Yoga International recently published an an ashtanga yoga Q&A with seasoned yogi Richard Freeman.

Among other things, Freeman talks about the importance of breath, practicing mindfulness, and acting compassionately, but the question — and more specifically, answer — that caught my attention was about the 8 limbs of yoga and which ones students tend to overlook…

…and why.

According to Freeman:

Depending on their circumstances, students tend to overlook the particular limb of yoga — that aspect of the practice — that exposes the hidden side of their ideas about who they are. One may be likely to overlook meditation because they can’t be with chaotic, frustrated, sad, or other uncomfortable mind states. Another might, lacking compassion, overlook the effect of their yoga practice on their own body or how their actions impact others. Still another might overlook or demonize asana because of not understanding the purpose and the subtle internal technique of the practice or because they have somehow developed a fear of the full spectrum of physical and emotional feeling that will occur in a consistent practice.

The reason that there are so many limbs is so that we may learn to apply the insights of yoga to all aspects of our lives. This is particularly true in terms of how yoga impacts our relationships with other beings, for these basic relationships have the most powerful emotional influence on our body and mind.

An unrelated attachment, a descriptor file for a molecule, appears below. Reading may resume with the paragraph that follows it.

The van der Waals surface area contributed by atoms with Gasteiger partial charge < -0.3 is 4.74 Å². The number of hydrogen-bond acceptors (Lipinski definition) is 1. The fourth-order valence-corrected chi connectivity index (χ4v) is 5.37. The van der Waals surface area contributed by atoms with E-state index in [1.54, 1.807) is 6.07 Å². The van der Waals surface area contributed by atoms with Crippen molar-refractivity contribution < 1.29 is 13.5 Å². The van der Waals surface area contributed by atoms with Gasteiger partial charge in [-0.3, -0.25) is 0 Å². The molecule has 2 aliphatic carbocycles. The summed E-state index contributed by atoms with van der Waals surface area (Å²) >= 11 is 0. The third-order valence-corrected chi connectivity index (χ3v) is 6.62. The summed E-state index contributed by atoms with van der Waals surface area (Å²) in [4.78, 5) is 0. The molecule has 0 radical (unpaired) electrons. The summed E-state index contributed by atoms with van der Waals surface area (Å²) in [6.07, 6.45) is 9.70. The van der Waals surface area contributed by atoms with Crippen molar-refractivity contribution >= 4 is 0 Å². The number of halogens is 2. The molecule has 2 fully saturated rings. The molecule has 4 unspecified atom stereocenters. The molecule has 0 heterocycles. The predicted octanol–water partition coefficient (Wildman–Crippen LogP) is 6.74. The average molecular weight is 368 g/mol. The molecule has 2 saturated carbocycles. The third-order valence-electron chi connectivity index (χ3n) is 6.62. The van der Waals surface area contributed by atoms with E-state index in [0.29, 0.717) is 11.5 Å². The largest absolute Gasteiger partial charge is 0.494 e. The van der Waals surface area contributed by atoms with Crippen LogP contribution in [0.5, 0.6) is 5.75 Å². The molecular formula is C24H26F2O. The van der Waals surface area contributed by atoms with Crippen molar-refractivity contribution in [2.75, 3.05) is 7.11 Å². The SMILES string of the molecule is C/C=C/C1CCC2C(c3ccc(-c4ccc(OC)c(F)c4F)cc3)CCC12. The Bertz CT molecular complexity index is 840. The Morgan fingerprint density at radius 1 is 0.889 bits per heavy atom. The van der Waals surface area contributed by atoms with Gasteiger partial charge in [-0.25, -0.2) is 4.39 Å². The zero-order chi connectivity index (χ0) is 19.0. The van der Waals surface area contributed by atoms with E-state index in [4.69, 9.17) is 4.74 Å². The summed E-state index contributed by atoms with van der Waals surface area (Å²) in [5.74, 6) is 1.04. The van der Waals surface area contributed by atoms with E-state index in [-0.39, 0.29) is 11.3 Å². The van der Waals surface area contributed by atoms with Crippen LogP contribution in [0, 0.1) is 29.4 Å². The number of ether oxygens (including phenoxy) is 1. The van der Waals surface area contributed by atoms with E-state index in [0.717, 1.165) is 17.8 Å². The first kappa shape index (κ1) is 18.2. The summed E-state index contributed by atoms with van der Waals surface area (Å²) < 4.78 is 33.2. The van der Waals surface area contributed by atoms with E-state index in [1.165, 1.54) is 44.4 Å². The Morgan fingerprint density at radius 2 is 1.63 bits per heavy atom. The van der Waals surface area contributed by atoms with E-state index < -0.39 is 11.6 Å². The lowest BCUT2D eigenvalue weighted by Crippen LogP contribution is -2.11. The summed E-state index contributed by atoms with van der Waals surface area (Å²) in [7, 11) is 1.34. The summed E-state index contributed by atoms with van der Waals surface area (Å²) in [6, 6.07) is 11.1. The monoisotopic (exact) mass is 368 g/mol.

So, we tend to avoid what we don’t want to deal with. Not exactly a new idea in general life, but I find it fascinating how it applies to yoga.

For those who don’t practice yoga or who’ve just started practicing yoga, there are 8 limbs of yoga. Yoga Journal provides an excellent explanation of the 8 limbs of yoga, but here’s a quick breakdown of each limb and what it deals with:

  1. Yama: Yama deals with our personal ethical standards and sense of integrity.
  2. Niyama: Niyama deals with self-discipline and our spiritual observances.
  3. Asanas: Asanas are the yoga postures, which help us work on our self-discipline and concentration — both of which help with meditation.
  4. Pranayama: Pranayama deals with breath control and the connection between our breath, mind, and emotions.
  5. Pratyahara: During pratyahara, we practice drawing our attention inward — away from outside stimuli, which gives us a chance to look at ourselves.
  6. Dharana: Dharana deals with actually dealing with our inside selves, after we practice pratyahara (see above).
  7. Dhyana: During dhyana, you practice the concentration (dharana) and meditation (dhyana).
  8. Samadhi: Samadhi has been described as the “state of ecstasy,” when the point of focus merges and the Self is transcended.

Now that you have a working knowledge of the 8 limbs of yoga (or, for you seasoned yogis, a much better understanding), which of the 8 limbs do you think YOU overlook? Why do you think you avoid that limb, and what changes can you make to draw attention back to it?